# How to handle 400A or even 800A residence

Any suggestions to handle exceptional homes consuming 10-20xs the electricity of an average US home (3 phase)?

How to modify the system or add other components to handle larger currents and amperage?

This too could apply to multi unit housing and commercial buildings and properties.

The emphasis is on consumption, not production per se.

Are you thinking in terms of OEM equipment, or something else?

The first question is, do you really need the capacity to measure the currents you mention, because it’s rare that the actual current drawn gets close to the nominal rating of the supply.

If you are thinking in terms of OEM equipment, then the starting point is the emonTx4’s input accepts the output from a 0.333 V current transformer, so if you get 400 A or 800 A (or even bigger) c.t’s with 0.333 V outputs, then in principle all you need to do is change the calibration to read 400 A or 800 A instead of the default 100 A.

The requirement for the emonPi is instead a c.t. with a secondary current of 50 mA at 400 A or 800 A primary current, and again change the calibration to suit.

What I have not done is checked at what point the internal maths will overflow when the numbers are (maybe) 8 or more times bigger than we’re ever likely to see in the UK.

See my responses & question please - indented

Are you thinking in terms of OEM equipment, or something else?

/ Whatever we can work with. It’s a large residence (actual several) in Florida. So, not single phase.

The first question is, do you really need the capacity to measure the currents you mention, because it’s rare that the actual current drawn gets close to the nominal rating of the supply.

/ Yes. That is what we are trying to make work given the amount of monthly cost of electricity - \$8000. There is going to be some difference between the utility meter (which looks backward, not in near real time) and how the utility set up the connection to the grid (there is loss in the relatively longer connection to the house & it’s fuse boxes)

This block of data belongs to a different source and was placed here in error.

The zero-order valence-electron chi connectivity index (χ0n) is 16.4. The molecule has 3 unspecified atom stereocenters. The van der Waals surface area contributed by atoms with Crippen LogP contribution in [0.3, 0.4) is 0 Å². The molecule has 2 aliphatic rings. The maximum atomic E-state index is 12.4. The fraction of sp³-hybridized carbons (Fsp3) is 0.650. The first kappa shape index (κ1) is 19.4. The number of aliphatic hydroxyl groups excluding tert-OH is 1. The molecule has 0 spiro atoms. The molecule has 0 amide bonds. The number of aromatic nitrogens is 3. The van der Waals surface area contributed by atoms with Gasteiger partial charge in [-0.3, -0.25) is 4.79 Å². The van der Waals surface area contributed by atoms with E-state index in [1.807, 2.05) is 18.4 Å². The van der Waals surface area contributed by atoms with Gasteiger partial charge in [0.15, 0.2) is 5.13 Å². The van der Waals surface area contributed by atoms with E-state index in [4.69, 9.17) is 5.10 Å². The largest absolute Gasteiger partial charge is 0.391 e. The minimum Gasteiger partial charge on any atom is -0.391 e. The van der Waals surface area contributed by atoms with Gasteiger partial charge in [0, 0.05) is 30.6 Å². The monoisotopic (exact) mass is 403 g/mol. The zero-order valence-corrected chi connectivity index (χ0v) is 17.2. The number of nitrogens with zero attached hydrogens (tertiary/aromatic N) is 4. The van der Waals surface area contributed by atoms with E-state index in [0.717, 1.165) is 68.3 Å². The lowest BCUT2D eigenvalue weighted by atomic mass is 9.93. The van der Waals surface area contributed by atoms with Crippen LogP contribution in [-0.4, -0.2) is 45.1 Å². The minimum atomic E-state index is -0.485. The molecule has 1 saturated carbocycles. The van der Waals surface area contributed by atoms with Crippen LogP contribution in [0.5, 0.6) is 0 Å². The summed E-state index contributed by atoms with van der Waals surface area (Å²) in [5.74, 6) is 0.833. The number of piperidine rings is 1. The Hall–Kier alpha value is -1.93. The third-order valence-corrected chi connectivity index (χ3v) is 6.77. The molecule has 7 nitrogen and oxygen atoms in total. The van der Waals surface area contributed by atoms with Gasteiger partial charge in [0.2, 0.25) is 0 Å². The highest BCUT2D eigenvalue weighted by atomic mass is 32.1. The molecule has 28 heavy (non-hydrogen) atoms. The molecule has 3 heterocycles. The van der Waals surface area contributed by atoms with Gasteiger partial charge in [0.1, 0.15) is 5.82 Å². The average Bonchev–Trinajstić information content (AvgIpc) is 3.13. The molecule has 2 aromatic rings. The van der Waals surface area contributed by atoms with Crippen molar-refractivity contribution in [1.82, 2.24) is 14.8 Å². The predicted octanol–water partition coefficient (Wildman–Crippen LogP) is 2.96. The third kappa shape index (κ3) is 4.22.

If you are thinking in terms of OEM equipment, then the starting point is the emonTx4’s input accepts the output from a 0.333 V current transformer, so if you get 400 A or 800 A (or even bigger) c.t’s with 0.333 V outputs, then in principle all you need to do is change the calibration to read 400 A or 800 A instead of the default 100 A.

/ Ok. Do you have a recommendation for equipment? Would be US based. There is a similar need in Bermuda.

The requirement for the emonPi is instead a c.t. with a secondary current of 50 mA at 400 A or 800 A primary current, and again change the calibration to suit.

What I have not done is checked at what point the internal maths will overflow when the numbers are (maybe) 8 or more times bigger than we’re ever likely to see in the UK.

/ Indeed. That is what we were discussing. Now that more open source hardware is being deployed, what are the limits of the hardware. One related issue in some deployments was operating temperature of the chips. Recently we’ve found a few ways to keep them cooler; but, we had lots of issues with an Enphase meter (non solar related) that was west facing and continually failed - though utility-installed. It was operating temperature problem.

It would be helpful if you used the “quote” facility on my questions instead of copy/paste - highlight the part you want to quote and click on “Quote”.

The emonTx4 + emonVs can work with single phase, North American 3-wire split phase or 4-wire 3-phase systems.

I think all the usual suspects can supply appropriate c.t’s. Wattcore, Magnelab and Aim Dynamics are names that spring to mind.

The emonTx4 is intended for installation inside a dwelling. It will have a maximum operating temperature of 40 °C.